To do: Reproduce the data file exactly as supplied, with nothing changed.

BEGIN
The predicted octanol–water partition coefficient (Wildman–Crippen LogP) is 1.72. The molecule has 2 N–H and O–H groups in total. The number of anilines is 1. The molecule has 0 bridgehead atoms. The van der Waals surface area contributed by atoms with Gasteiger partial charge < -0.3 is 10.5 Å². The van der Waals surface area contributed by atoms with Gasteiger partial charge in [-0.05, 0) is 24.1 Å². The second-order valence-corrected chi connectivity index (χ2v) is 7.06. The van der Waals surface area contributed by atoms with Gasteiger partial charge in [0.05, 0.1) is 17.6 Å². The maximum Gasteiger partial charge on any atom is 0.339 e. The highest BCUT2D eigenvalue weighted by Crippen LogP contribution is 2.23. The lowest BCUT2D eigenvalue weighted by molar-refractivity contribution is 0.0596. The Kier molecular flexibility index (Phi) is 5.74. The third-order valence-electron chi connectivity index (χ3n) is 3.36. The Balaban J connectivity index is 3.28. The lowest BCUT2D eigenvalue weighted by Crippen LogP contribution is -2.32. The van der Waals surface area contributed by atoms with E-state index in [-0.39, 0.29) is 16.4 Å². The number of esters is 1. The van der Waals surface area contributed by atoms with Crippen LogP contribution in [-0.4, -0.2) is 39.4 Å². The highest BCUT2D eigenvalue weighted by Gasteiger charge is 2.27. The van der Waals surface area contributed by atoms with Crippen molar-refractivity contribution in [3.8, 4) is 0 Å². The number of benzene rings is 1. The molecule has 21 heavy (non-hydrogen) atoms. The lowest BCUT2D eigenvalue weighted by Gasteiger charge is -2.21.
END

The predicted octanol–water partition coefficient (Wildman–Crippen LogP) is 1.72. The molecule has 2 N–H and O–H groups in total. The number of anilines is 1. The molecule has 0 bridgehead atoms. The van der Waals surface area contributed by atoms with Gasteiger partial charge < -0.3 is 10.5 Å². The van der Waals surface area contributed by atoms with Gasteiger partial charge in [-0.05, 0) is 24.1 Å². The second-order valence-corrected chi connectivity index (χ2v) is 7.06. The van der Waals surface area contributed by atoms with Gasteiger partial charge in [0.05, 0.1) is 17.6 Å². The maximum Gasteiger partial charge on any atom is 0.339 e. The highest BCUT2D eigenvalue weighted by Crippen LogP contribution is 2.23. The lowest BCUT2D eigenvalue weighted by molar-refractivity contribution is 0.0596. The Kier molecular flexibility index (Phi) is 5.74. The third-order valence-electron chi connectivity index (χ3n) is 3.36. The Balaban J connectivity index is 3.28. The lowest BCUT2D eigenvalue weighted by Crippen LogP contribution is -2.32. The van der Waals surface area contributed by atoms with E-state index in [-0.39, 0.29) is 16.4 Å². The number of esters is 1. The van der Waals surface area contributed by atoms with Crippen LogP contribution in [-0.4, -0.2) is 39.4 Å². The highest BCUT2D eigenvalue weighted by Gasteiger charge is 2.27. The van der Waals surface area contributed by atoms with Crippen molar-refractivity contribution in [3.8, 4) is 0 Å². The number of benzene rings is 1. The molecule has 21 heavy (non-hydrogen) atoms. The lowest BCUT2D eigenvalue weighted by Gasteiger charge is -2.21.